World War 2
Australia in WW2

How did World War 2 affect the Australian homefront?

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2008-11-18 08:43:54

The Home Front - World War 2 Initial reactions When war

broke out in September 1939 the Australian Government was much

better prepared for it than in 1914. As in 1914 most Australians

seemed to support the decision to be involved in the war. All major

political parties, churches and newspapers supported involvement.

The only groups not to support the decision were and hard core

socialists who opposed involvement because the Soviet Union opposed

it. Nor was there the same rush to enlist. The government

deliberately moved more slowly and in a more organised way -- they

had learned from 1914 when many men in essential occupations had

been allowed to enlist, to the detriment of the home front effort.

Government Controls As in World War 1, the Commonwealth

Government imposed a large number of new controls over people's

lives. They did this through the authority of the National Security

Act of 1939. This Act did two major things: it effectively overrode

the Constitution for the duration of the war - giving the

Commonwealth power to make laws in areas where it did not have that

power under the Constitution; and it effectively overrode the power

of parliament by giving the government power to make regulations,

that is, laws that required only the signatures of some ministers

and the Governor-General. The government used its powers to make a

huge number of laws and regulations affecting all areas of people's

lives. Among these were: · the reduction of the Christmas - New

Year holiday period to three days; · the restriction of weekday

sporting events; · blackouts and brownouts in cities and coastal

areas; · daylight saving; · increased call-ups of the Militia; ·

the issue of personal identity cards; · increased enlistment of

women into the auxiliary forces; · regulations allowing strikers to

be drafted into the Army or into the Army Labour Corps; · the

fixing of profit margins in industry; · restrictions on the costs

allowed for building or renovations; · the setting of some women's

pay rates at near-male levels; · internment of members of the

Australia First organisation; · controls on the cost of dresses; ·

the rationing of clothing, footwear, tea, butter and sugar; · the

banning of the Communist Party, and the Australia First Movement

for opposition to the war;

Women Did the war change the role and place of women in

Australian society? Propaganda at the time stressed that for the

first time women were being asked to do 'a man's job', either in

the Services or in industry. Certainly more women entered the

workforce than had been there before, and many took on jobs that

had previously been available to men only. These women gained all,

or nearly all, the male rate for these 'men's jobs'. However, most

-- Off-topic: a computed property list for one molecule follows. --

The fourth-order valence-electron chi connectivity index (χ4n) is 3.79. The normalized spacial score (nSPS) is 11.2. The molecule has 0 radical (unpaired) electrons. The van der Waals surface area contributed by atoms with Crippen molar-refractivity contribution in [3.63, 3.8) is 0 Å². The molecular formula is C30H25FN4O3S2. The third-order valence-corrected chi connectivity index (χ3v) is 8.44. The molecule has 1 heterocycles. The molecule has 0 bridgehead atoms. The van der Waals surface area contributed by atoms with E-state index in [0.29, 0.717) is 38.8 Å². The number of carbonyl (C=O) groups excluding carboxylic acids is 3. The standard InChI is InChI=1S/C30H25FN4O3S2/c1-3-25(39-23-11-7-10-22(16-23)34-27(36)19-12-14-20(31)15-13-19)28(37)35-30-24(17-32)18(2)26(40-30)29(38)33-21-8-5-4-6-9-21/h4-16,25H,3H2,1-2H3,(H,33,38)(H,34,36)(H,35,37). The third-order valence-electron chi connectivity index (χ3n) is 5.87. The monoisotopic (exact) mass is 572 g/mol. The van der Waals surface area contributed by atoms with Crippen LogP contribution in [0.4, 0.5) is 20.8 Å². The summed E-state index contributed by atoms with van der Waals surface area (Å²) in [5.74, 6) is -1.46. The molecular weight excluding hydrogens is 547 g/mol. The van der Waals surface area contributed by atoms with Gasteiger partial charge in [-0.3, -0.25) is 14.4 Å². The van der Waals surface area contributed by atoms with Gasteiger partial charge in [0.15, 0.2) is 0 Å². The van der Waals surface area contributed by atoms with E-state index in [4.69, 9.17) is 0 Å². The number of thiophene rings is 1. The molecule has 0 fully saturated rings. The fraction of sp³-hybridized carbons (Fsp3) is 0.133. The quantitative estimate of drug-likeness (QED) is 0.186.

of the new women workers went into traditionally female areas,

where the wage was typically 54 per cent of the male rate - though

by the end of the war was closer to 70 per cent. Economy The

war was a huge boon to the Australian economy. As many Australian

primary products were purchased as could be produced, and secondary

industries manufactured many new items for the Services. Rationing

and restrictions meant that there were few consumer goods

available, so personal savings rose. Man powering and essential

industries also meant that there was near-full employment.

Conscription In 1943 the issue of conscription arose. As in

1916 and 1917, the government had the power to conscript men for

home service, but not for overseas combat. 'Home', however,

included New Guinea, where Australia had a protectorate, and

therefore conscripted troops could be and were sent to the war

front where they were needed most. But as the Allies began to

defeat the Japanese, the war front spread north, and there was a

demand that Australian troops be able to go to the new areas which

were outside the definition of home. American conscripts were

fighting in these areas so it seemed unfair that Australian

conscripts should not also be compelled to fight there.

As in 1916 and 1917, all the government had to do was to change

the Defence Act and it could achieve this - unlike the situation in

1916, Prime Minister Curtin knew he had the majority in both Houses

to make this change. Legacies and Impacts One of the main

effects of the war was to start the 'migration revolution' of

postwar Australia. The Australian Government had fears of an

invasion, and believed that we had to 'populate or perish'.

Migrants from traditional sources were not available in large

enough numbers so Australia started accepting refugees and

displaced persons from the northern and eastern European countries.

This was the beginning of the end for 'White Australia' and the

start of modern multiculturalism.

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